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February, 2024

Mastercard and Eleven launch Australia’s first wheelchair ballkid program

Mastercard, in partnership with creative agency Eleven, has launched Australia’s first wheelchair ballkid pilot program. The initiative, which debuted during the year’s first Grand Slam, aims to showcase the potential of wheelchair users to participate as ballkids in global tennis tournaments. The inaugural participant of the program was 11-year-old Sonny Rennison, a Junior Wheelchair Tennis Champion.

The technology developed by Mastercard and its partners to assist Sonny in collecting and storing the balls on court is cutting-edge. The learnings from the pilot will be made available to tournament organisers and tennis fans worldwide, with anyone owning a 3D printer able to produce the technology.

“From discovery calls where we understood what Sonny needed to help him collect and store balls, to sound boarding concepts with tennis players like Alicia Molik and Heath Davidson, we learned and evolved to create a concept that truly supports Sonny in the flow of the game,” said Brigham Glaser, Managing Director at Streaker.

According to Diana Sutterby, a professional ballkid assessor, “This pilot is an important reminder that people of all abilities can participate in tennis programs and there doesn’t need to be limitations on who can apply and participate.”

Heath Davidson, World No. 4 Wheelchair Tennis Player said, “Ballkids are a huge part of Grand Slams and tennis tournaments, however there are some kids who would love to be involved but don’t have the opportunity to take part. I’ve always wondered why kids in chairs can’t be ballkids, and this pilot demonstrated how feasible that could be. Hopefully this can be a starting point for those dreams to come true, demonstrating the potential future of tennis events.”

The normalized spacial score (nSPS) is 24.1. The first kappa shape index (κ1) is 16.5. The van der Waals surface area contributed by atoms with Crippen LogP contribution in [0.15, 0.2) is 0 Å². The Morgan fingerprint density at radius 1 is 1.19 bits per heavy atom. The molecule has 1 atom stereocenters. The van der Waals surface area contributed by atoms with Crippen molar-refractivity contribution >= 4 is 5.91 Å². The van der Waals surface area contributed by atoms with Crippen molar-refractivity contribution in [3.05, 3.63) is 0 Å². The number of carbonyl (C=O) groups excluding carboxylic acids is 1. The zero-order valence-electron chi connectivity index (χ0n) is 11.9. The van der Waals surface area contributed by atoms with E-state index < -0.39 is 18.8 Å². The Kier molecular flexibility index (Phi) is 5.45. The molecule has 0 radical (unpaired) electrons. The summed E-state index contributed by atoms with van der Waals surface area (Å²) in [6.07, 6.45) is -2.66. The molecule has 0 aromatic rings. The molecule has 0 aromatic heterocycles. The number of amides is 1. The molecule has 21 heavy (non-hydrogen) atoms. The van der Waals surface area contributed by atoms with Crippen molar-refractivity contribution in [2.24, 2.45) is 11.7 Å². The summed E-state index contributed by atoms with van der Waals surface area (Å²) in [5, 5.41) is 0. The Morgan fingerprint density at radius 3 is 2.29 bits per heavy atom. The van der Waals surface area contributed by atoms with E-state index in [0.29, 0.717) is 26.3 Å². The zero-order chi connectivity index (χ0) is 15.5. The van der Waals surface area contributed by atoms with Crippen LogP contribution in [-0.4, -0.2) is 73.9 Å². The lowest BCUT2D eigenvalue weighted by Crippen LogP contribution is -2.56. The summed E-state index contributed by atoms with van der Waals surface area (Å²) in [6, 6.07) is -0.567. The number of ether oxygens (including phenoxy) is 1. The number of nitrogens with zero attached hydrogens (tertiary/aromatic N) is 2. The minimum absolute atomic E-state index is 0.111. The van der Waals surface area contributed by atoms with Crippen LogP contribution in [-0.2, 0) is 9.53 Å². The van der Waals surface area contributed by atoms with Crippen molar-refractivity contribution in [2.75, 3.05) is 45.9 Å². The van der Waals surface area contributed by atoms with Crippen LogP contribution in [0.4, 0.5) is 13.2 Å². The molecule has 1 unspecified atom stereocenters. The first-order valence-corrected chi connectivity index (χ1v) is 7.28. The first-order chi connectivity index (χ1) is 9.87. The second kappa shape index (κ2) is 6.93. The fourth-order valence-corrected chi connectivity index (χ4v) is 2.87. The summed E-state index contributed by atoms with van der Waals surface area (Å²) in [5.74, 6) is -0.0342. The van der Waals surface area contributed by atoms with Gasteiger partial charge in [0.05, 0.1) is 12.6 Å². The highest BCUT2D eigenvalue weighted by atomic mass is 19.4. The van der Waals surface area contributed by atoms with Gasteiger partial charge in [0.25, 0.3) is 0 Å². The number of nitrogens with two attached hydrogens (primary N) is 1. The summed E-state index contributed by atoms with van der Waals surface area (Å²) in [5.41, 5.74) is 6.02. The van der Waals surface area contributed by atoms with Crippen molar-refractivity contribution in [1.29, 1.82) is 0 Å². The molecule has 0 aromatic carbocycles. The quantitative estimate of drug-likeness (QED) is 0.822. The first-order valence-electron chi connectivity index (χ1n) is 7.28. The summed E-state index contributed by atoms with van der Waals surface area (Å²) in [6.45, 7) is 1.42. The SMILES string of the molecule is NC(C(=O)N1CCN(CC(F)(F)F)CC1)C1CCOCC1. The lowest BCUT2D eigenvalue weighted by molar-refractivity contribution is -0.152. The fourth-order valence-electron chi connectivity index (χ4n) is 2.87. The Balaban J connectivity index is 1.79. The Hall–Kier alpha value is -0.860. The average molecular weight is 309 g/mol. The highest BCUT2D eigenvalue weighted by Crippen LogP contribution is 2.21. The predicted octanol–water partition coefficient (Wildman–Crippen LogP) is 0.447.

Sonny Rennison, the 11-year-old National High Performance Wheelchair Tennis Player based in Melbourne, who has been using a wheelchair since the age of four due to a rare genetic bone condition called Multiple Epiphyseal Dysplasia (MED), expressed his excitement about the opportunity. “I have never seen a wheelchair ballkid before, so I thought it would never happen which made me sad when I was younger. I am excited and thankful to have this opportunity and to hopefully encourage other kids in wheelchairs who might want to be ballkids but didn’t think they could, like me. I hope we can show them that nothing is impossible and to keep pursuing their dreams.”